Congressional Quarterly, Inc., or CQ, is part of a privately owned publishing company called CQ Roll Call that produces a number of publications reporting primarily on the United States Congress. CQ was acquired by the Economist Group and combined with Roll Call to form CQ Roll Call in 2009. As of 2009, CQ ceased to exist as a separate entity, and in July 2018, a deal was announced for the company to be acquired by FiscalNote.
CQ was founded in 1945 by Nelson Poynter and his wife, Henrietta Poynter, with the aim of providing a link between local newspapers and the complex politics within Washington, D.C. CQ has the largest news team covering Capitol Hill, with more than 100 reporters, editors and researchers. CQ's readership includes 95 percent of the members of Congress, academic and media outlets, as well as members of business and nonprofit organizations, government affairs and the executive branch.
Thomas N. Schroth, who had been managing editor of The Brooklyn Eagle, was elected in October 1955 as executive editor and vice president. Schroth built the publication's impartial coverage, with annual revenue growing during his tenure from $150,000 when he started to $1.8 million. In addition to adding a book division, Schroth added many staff members who achieved future journalistic success, including David S. Broder, Neal R. Peirce, and Elizabeth Drew. He was fired from Congressional Quarterly in 1969 after festering disagreements with Poynter over editorial policy at the publication and Schroth's efforts to advocate "more imaginative ways of doing things" reached a boil.
In 1965, Poynter summed up his reasons for founding CQ, saying: "The federal government will never set up an adequate agency to check on itself, and a foundation is too timid for that. So it had to be a private enterprise beholden to its clients." Despite its name, CQ was published quarterly for only one year. Demand drove more frequent updates, first weekly, then daily. CQ was also an early leader in delivering information on a real-time basis, starting with a dial-up service in 1984. Its website dominates the market for online legislative tracking information and has been nominated for several awards. In recent years, CQ has launched several web-only newsletters with greater focus on particular areas, including CQ Homeland Security, CQ BudgetTracker, and CQ HealthBeat.
In 2005, CQ's flagship publication, the Weekly Report, was relaunched as CQ Weekly with a wider focus, including "government, commerce and politics." A daily publication, CQ Today, also is available every day when Congress is in session. CQ Today's main print competition is Atlantic Media's CongressDaily.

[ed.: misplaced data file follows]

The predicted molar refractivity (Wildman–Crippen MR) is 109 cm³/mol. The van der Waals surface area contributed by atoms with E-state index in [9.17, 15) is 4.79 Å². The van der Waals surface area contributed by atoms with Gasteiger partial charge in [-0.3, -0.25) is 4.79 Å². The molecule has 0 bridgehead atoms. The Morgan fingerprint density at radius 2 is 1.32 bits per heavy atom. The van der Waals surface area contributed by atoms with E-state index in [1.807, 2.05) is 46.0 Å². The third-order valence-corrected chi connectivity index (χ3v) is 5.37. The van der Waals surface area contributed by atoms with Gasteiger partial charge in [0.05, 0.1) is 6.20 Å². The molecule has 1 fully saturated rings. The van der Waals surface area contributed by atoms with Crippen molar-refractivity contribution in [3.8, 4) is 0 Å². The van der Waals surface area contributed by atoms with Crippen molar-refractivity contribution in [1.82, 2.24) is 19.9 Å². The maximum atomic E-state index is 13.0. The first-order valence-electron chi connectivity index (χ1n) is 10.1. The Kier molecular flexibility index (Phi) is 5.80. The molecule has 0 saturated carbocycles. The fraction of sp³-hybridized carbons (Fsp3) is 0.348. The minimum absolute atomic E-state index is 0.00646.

Until 2009, CQ was owned by the Times Publishing Company of St. Petersburg, Fla., publisher of the Tampa Bay Times (formerly the St. Petersburg Times) and other publications. The Times Publishing Company is in turn owned by the Poynter Institute, a school for journalists founded by Nelson Poynter. The Economist Group acquired CQ; the terms of the deal were not disclosed.
In February 2019, Gizmodo reported that CQ's software was abused by some customers to submit millions of fake comments to the FCC during the 2017 Net Neutrality debate.
Eight CQ reporters have won the "Everett McKinley Dirksen Award for Distinguished Reporting of Congress" from the National Press Foundation: Alan Ehrenhalt in 1983, Joan Biskupic in 1991, Janet Hook in 1992, George Hager in 1996, Jackie Koszczuk in 1997, Sue Kirchhoff in 2000, John Cochran in 2003, and Jonathan Allen in 2008.
In 1999, CQ Executive Conferences was transferred to TheCapitol.Net, a non-partisan firm based in Alexandria, Virginia. TheCapitol.Net is no longer an affiliate of Congressional Quarterly.
In May 2008, CQ Press was purchased by SAGE Publications in its entirety. Although it retains the name "CQ Press" (a trademark of Congressional Quarterly), CQ Press is no longer an affiliate of Congressional Quarterly.
- Calderone, Michael (2018-07-25). "Economist Group to sell CQ Roll Call to FiscalNote". Politico.
- Via United Press International. "Schroth Heads Quarterly", The New York Times, October 30, 1955. Accessed August 5, 2009.
- Weber, Bruce. "Thomas N. Schroth, Influential Washington Editor, Is Dead at 88", The New York Times, August 4, 2009. Accessed August 5, 2009.
- The Guardian, "The Economist Group Buys Congressional Quarterly", July 22, 2009
- "Everett McKinley Dirksen Awards for Distinguished Reporting of Congress, Past Winners 1980-2008". National Press Foundation. Archived from the original on 2009-01-27. Cite uses deprecated parameter
- "SAGE acquires CQ Press, Book-Publishing Unit of Congressional Quarterly Inc" (PDF). SAGE Publications. May 30, 2008.